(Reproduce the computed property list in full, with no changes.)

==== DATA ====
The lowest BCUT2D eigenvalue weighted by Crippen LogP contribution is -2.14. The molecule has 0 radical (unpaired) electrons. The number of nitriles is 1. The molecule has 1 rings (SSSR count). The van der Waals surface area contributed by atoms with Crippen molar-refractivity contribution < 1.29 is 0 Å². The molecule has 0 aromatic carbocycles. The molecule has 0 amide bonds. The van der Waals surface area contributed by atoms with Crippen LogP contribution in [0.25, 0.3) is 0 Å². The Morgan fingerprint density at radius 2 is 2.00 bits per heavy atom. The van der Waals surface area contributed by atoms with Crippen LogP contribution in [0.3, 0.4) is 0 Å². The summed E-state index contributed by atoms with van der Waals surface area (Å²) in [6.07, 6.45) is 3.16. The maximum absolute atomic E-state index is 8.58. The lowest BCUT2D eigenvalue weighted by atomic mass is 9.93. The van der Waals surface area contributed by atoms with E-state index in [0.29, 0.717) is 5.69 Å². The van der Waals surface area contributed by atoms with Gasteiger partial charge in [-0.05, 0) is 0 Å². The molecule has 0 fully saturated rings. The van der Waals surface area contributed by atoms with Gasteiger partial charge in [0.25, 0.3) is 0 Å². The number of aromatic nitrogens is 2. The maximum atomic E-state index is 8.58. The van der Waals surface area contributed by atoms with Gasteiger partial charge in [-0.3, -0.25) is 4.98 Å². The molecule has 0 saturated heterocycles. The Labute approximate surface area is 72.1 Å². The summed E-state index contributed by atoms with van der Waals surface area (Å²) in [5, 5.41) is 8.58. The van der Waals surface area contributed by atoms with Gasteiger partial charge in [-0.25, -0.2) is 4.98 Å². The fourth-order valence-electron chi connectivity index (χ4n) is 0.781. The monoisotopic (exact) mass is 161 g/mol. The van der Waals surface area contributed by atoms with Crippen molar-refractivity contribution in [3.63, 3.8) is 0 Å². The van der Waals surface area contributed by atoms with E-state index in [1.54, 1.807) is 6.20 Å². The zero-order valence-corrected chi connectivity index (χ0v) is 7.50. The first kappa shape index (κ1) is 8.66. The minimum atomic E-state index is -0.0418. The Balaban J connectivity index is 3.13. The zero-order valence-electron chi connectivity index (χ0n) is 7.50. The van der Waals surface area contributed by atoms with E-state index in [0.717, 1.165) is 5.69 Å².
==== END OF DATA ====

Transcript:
The lowest BCUT2D eigenvalue weighted by Crippen LogP contribution is -2.14. The molecule has 0 radical (unpaired) electrons. The number of nitriles is 1. The molecule has 1 rings (SSSR count). The van der Waals surface area contributed by atoms with Crippen molar-refractivity contribution < 1.29 is 0 Å². The molecule has 0 aromatic carbocycles. The molecule has 0 amide bonds. The van der Waals surface area contributed by atoms with Crippen LogP contribution in [0.25, 0.3) is 0 Å². The Morgan fingerprint density at radius 2 is 2.00 bits per heavy atom. The van der Waals surface area contributed by atoms with Crippen LogP contribution in [0.3, 0.4) is 0 Å². The summed E-state index contributed by atoms with van der Waals surface area (Å²) in [6.07, 6.45) is 3.16. The maximum absolute atomic E-state index is 8.58. The lowest BCUT2D eigenvalue weighted by atomic mass is 9.93. The van der Waals surface area contributed by atoms with E-state index in [0.29, 0.717) is 5.69 Å². The van der Waals surface area contributed by atoms with Gasteiger partial charge in [-0.05, 0) is 0 Å². The molecule has 0 fully saturated rings. The van der Waals surface area contributed by atoms with Gasteiger partial charge in [0.25, 0.3) is 0 Å². The number of aromatic nitrogens is 2. The maximum atomic E-state index is 8.58. The van der Waals surface area contributed by atoms with Gasteiger partial charge in [-0.3, -0.25) is 4.98 Å². The molecule has 0 saturated heterocycles. The Labute approximate surface area is 72.1 Å². The summed E-state index contributed by atoms with van der Waals surface area (Å²) in [5, 5.41) is 8.58. The van der Waals surface area contributed by atoms with Gasteiger partial charge in [-0.25, -0.2) is 4.98 Å². The fourth-order valence-electron chi connectivity index (χ4n) is 0.781. The monoisotopic (exact) mass is 161 g/mol. The van der Waals surface area contributed by atoms with Crippen molar-refractivity contribution in [3.63, 3.8) is 0 Å². The van der Waals surface area contributed by atoms with E-state index in [1.54, 1.807) is 6.20 Å². The zero-order valence-corrected chi connectivity index (χ0v) is 7.50. The first kappa shape index (κ1) is 8.66. The minimum atomic E-state index is -0.0418. The Balaban J connectivity index is 3.13. The zero-order valence-electron chi connectivity index (χ0n) is 7.50. The van der Waals surface area contributed by atoms with E-state index in [0.717, 1.165) is 5.69 Å².